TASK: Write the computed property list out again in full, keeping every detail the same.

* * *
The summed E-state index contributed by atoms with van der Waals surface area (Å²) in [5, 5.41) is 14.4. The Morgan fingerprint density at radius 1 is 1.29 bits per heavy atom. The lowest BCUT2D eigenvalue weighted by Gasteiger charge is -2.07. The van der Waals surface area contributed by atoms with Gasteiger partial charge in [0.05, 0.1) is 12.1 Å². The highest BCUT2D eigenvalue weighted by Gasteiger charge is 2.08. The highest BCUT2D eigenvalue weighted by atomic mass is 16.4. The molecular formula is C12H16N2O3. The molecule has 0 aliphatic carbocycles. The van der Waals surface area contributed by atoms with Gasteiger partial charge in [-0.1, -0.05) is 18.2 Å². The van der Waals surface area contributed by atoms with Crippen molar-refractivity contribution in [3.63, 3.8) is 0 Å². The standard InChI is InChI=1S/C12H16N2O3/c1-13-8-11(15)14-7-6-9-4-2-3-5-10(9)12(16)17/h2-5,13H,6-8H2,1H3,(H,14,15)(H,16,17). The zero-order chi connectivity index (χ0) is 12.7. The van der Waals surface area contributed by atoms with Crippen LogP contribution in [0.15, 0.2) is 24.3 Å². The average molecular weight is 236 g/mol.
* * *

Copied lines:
The summed E-state index contributed by atoms with van der Waals surface area (Å²) in [5, 5.41) is 14.4. The Morgan fingerprint density at radius 1 is 1.29 bits per heavy atom. The lowest BCUT2D eigenvalue weighted by Gasteiger charge is -2.07. The van der Waals surface area contributed by atoms with Gasteiger partial charge in [0.05, 0.1) is 12.1 Å². The highest BCUT2D eigenvalue weighted by Gasteiger charge is 2.08. The highest BCUT2D eigenvalue weighted by atomic mass is 16.4. The molecular formula is C12H16N2O3. The molecule has 0 aliphatic carbocycles. The van der Waals surface area contributed by atoms with Gasteiger partial charge in [-0.1, -0.05) is 18.2 Å². The van der Waals surface area contributed by atoms with Crippen molar-refractivity contribution in [3.63, 3.8) is 0 Å². The standard InChI is InChI=1S/C12H16N2O3/c1-13-8-11(15)14-7-6-9-4-2-3-5-10(9)12(16)17/h2-5,13H,6-8H2,1H3,(H,14,15)(H,16,17). The zero-order chi connectivity index (χ0) is 12.7. The van der Waals surface area contributed by atoms with Crippen LogP contribution in [0.15, 0.2) is 24.3 Å². The average molecular weight is 236 g/mol.